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Author Matthew Watkins

Principal Analyst View profile

The term contracts for automotive buyers are in progress in Europe, this year amid a strong steel sheet price rally.  Automotive is one of the key end-use sectors for the European industry, partly in volume but certainly in value terms. 

Over the past year the sector has been a strong source of demand, on the back of car sales that have proved much stronger than many estimations.

The reasons behind that are varied, but at the global level include strong sales in China related to a tax break on purchases of small vehicles, and at the European level at least include a combination of factors that have influenced strong consumer spending, such as low inflation, oil prices and unemployment. Especially in the key German market such factors appear to have combined to push people to get out and buy new cars.

Whether or not this strong sector performance will continue in 2017 is open for debate. To some extent the steel sheet contract negotiations will look forward and take account of expectations from both sides regarding the coming year. But for this piece I thought it interesting to quickly examine recent spot sheet price performance in the context of the time periods during which these term contracts have been agreed.

To do this we can consider a simple chart as shown below. This plots the progress of the spot HDG coil price in Germany, excluding the coating extra, and overlays that with markers at 6M and 12M intervals, set to be one month prior to the calendar period contract settlement that they influence. So, for example, the 12M 2016 contract will have been influenced by spot prices prevailing in December 2015, the 6M H2 2016 contract by spot prices in June 2016 and so on.


Though it is an opaque area, our contact with the market in recent weeks has suggested that the mills are seeking price increases on the 12M deals of €150/t and in some cases more. From the chart, that level of increase corresponds well to the total rise seen in the spot market between last December and now. Given that we expect spot prices to continue increasing into Q1 2017, asking for +€150/t might even be considered conservative by the mills.

This also illustrates what a fantastic deal the auto companies have had in 2016. Anyone still paying Q4 2015 prices has made a huge opportunity gain versus the spot market. One wonders whether a small part of the strong auto performance this year has had something to do with this deal - a push to make cars while the steel is cheap!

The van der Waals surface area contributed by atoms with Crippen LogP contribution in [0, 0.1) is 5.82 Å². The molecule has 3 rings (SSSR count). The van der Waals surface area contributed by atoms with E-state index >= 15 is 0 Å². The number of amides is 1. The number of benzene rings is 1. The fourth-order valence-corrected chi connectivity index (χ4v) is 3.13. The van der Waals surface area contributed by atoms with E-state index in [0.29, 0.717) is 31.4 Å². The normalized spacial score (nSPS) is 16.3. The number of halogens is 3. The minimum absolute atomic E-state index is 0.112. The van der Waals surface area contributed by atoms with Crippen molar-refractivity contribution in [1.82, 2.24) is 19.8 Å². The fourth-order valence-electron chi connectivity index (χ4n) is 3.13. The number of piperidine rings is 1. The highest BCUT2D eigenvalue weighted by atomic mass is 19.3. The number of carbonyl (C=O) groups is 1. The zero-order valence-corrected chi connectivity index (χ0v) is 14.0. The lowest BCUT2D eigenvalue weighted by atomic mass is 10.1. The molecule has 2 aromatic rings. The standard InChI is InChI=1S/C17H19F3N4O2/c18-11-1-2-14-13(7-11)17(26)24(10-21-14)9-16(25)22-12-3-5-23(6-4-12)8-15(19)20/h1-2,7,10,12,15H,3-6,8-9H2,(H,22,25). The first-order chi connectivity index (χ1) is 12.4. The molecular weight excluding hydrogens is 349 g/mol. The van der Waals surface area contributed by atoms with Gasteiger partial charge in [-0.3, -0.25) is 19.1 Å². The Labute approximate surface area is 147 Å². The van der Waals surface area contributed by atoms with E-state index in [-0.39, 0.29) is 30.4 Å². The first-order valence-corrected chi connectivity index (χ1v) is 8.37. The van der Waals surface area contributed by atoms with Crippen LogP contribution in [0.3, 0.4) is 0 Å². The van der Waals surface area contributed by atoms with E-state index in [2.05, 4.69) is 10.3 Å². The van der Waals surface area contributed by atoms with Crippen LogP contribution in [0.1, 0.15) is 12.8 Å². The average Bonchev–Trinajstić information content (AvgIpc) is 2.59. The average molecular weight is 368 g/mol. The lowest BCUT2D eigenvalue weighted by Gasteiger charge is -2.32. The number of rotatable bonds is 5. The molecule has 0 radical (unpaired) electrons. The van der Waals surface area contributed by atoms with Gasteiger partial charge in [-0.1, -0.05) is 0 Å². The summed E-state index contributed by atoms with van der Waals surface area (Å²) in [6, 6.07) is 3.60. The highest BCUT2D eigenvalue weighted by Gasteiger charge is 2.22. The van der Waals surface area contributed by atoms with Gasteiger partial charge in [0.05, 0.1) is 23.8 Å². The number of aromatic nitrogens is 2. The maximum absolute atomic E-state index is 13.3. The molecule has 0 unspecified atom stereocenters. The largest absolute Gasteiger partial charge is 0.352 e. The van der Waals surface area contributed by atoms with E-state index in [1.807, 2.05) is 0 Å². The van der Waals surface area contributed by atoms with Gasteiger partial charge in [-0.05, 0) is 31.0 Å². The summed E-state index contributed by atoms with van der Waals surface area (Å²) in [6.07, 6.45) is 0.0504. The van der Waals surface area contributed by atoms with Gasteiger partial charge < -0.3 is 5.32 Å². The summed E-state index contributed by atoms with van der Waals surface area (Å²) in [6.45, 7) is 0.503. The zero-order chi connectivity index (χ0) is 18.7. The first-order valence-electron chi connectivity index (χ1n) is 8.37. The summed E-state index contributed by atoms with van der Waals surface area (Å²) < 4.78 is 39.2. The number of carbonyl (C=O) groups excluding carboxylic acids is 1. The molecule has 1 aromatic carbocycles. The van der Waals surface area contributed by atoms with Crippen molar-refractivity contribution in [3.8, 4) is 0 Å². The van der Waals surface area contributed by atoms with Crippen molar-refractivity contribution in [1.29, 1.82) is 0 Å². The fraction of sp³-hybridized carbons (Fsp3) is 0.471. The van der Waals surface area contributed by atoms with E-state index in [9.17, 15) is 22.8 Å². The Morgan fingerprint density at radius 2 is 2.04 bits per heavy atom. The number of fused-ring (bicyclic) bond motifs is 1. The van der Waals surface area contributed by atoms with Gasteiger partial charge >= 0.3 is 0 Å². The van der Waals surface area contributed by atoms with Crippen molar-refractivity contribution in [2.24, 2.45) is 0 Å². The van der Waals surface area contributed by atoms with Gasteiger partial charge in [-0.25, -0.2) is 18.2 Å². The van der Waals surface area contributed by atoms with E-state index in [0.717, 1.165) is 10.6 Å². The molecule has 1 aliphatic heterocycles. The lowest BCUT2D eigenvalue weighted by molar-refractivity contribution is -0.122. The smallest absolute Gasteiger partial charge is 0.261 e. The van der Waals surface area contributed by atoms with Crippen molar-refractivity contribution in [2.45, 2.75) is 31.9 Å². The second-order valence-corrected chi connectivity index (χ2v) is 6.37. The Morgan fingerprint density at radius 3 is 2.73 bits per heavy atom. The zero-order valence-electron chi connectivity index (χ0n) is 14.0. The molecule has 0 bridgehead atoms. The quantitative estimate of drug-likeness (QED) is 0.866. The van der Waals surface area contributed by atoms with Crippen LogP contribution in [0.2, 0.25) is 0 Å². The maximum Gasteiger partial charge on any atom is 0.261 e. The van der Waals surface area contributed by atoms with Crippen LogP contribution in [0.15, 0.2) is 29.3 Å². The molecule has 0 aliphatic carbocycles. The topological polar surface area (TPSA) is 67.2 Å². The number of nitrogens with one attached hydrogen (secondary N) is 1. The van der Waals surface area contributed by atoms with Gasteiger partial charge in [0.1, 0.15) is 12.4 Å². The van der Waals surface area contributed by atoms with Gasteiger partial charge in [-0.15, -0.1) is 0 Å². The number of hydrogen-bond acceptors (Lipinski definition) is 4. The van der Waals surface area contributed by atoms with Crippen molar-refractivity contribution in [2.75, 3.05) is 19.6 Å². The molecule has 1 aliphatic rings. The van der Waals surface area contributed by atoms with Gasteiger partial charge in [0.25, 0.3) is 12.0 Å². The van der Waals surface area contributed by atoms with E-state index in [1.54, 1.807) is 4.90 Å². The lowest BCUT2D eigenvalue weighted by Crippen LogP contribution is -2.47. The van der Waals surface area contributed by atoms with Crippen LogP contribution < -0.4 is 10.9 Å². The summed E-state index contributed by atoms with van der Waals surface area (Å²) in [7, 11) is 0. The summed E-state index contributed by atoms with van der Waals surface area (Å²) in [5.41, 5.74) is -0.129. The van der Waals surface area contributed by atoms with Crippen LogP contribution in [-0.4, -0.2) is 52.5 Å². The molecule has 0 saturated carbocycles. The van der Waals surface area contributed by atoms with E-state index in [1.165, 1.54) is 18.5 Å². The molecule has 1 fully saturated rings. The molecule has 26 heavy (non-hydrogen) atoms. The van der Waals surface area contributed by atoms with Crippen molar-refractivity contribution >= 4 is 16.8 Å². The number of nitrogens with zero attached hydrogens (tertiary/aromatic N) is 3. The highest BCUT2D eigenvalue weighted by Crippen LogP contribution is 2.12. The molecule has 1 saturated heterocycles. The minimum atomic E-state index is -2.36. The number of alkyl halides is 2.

On the 6M deals, the chart would suggest that the H2 2016 deals might have been justified at a level of +€140/t or so. That would be a best case for the mills and our market feedback suggests that nothing like that level was actually achieved. Maybe +€80-100 was closer to the actual outcome, which may have taken the contract level back to something close to the H2 2015 deal. In which case there looks to be some justification from the spot market for also seeking period-on-period increases in these deals.

From the buying side, the auto makers may consider that current spot prices are in part being driven by trade defence action. While higher raw materials costs are certainly a factor, trade barriers are a key mechanism through which mills are currently proving able to increase. Part of the deal on trade barriers is surely that they provide the protected industries some scope to enact the necessary adjustments to compete against lower-priced competition, when that competition is not traded unfairly. At some point the barriers are removed and industry must be able to thrive without them. In that context buyers may argue that mills should seek to make these adjustments and not simply pass everything onwards down the supply chain.

We will see what outcomes prevail but it is certainly set to be an interesting negotiation period this year.

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Author Matthew Watkins

Principal Analyst View profile


The CRU Steel team sets the standard for providing in-depth market analysis and forecasts, price assessments and cost analysis for the global steel industry.


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  • Iron and Steelmaking
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